Having an effective layering system can play a vital part in keeping comfortable and warm when skiing. Skiers all feel the cold differently so will need to add or remove layers depending on the weather conditions. Here is a basic overview for how to wear a layering system in cold ski conditions in order for it to provide effective insulation and breathability.
The base layer - sometimes referred to as first layer or thermal layer - is the layer you wear directly against your skin. this layer has two key functions, regulating your body temperature and wicking away moisture from the skin.
As the first layer of clothing against your skin, a base layer should be able to provide a good amount of insulation, but it also plays a vital role in wicking moisture away from the body. This is very important in regulating your body temperature, as it helps prevent moisture build up that could otherwise draw warmth away from the body.
Base layers are typically made from synthetic fabrics like polyester, or otherwise natural materials like merino wool. Cotton is never used in base layers, as it soaks up any moisture that may build up but will not dry out - making the wearer feel cold.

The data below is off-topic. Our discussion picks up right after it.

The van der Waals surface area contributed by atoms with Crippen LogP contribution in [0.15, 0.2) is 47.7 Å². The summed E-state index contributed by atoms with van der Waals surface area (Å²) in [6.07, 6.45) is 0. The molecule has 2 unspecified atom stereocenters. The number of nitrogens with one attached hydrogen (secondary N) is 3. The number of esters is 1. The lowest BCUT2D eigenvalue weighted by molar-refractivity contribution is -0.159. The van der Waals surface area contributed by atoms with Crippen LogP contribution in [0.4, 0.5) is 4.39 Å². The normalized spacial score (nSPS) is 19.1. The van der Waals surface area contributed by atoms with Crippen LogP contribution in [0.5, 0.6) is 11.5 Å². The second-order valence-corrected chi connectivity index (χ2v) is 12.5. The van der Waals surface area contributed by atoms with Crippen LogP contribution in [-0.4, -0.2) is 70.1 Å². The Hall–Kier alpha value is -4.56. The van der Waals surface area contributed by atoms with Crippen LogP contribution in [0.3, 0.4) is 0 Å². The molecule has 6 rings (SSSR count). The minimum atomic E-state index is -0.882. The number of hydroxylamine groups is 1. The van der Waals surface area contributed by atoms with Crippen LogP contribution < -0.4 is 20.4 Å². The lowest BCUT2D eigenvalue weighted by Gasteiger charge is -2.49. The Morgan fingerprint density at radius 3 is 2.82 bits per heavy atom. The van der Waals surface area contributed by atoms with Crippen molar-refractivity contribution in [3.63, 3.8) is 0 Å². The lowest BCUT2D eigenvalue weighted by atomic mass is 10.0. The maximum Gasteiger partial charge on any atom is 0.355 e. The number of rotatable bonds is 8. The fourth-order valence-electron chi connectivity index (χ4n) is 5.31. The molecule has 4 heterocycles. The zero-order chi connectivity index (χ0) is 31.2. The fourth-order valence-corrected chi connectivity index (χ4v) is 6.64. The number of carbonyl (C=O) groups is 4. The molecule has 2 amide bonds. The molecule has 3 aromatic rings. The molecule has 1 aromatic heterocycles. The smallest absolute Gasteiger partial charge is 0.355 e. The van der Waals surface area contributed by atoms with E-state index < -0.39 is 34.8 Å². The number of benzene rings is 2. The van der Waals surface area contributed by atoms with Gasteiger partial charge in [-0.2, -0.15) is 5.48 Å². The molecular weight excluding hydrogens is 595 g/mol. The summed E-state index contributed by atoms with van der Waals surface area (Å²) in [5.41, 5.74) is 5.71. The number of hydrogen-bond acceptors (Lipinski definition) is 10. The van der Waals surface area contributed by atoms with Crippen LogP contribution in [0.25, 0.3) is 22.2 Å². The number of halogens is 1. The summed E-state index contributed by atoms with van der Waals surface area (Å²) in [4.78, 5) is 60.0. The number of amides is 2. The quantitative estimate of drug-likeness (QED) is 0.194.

The mid layer's primary function is to provide insulation. An effective mid layer is able to direct any excess body heat that your base layer didn't retain back to your body. It will also prevent cold air from passing to your body. A good mid layer will be breathable and also wick any moisture away from the body so any moisture trapped by the base layer is transported out to be evaporated.
Micro fleeces, merino wool layers and thin insulated jackets are popular choices as mid layers. While a thin fleece or merino wool top might be most effective when worn during milder conditions, a thicker fleece would usually be more suitable for colder weather. In very bad weather a warmer insulated jacket may be a better choice.
The outer layer's main purpose is to protect a wearer from wind, rain and snow. Many outer layers are waterproof or water resistant, and breathable, allowing sweat and water vapour to escape the body while keeping you dry.
Choosing the appropriate outer layer for skiing depends a great deal on the weather conditions you are skiing in, as well as the kind of skiing you are going to be doing. Lighter shell jackets can be very effective in warmer ski conditions where they can be worn with differing layers underneath. Thicker insulated ski jackets are usually better for colder weather conditions, or less energetic types of skiing. You can find all of our outer layers in our Mens, Womens and Childrens ski jackets departments.
Wearing an effective a layering system will allow you to self regulate your body temperature for different conditions as you feel necessary. There isn't a single layering system that is appropriate for all types of weather and skiing, so it is good to use this as a guideline, and be ready to alter your layering system as appropriate when skiing.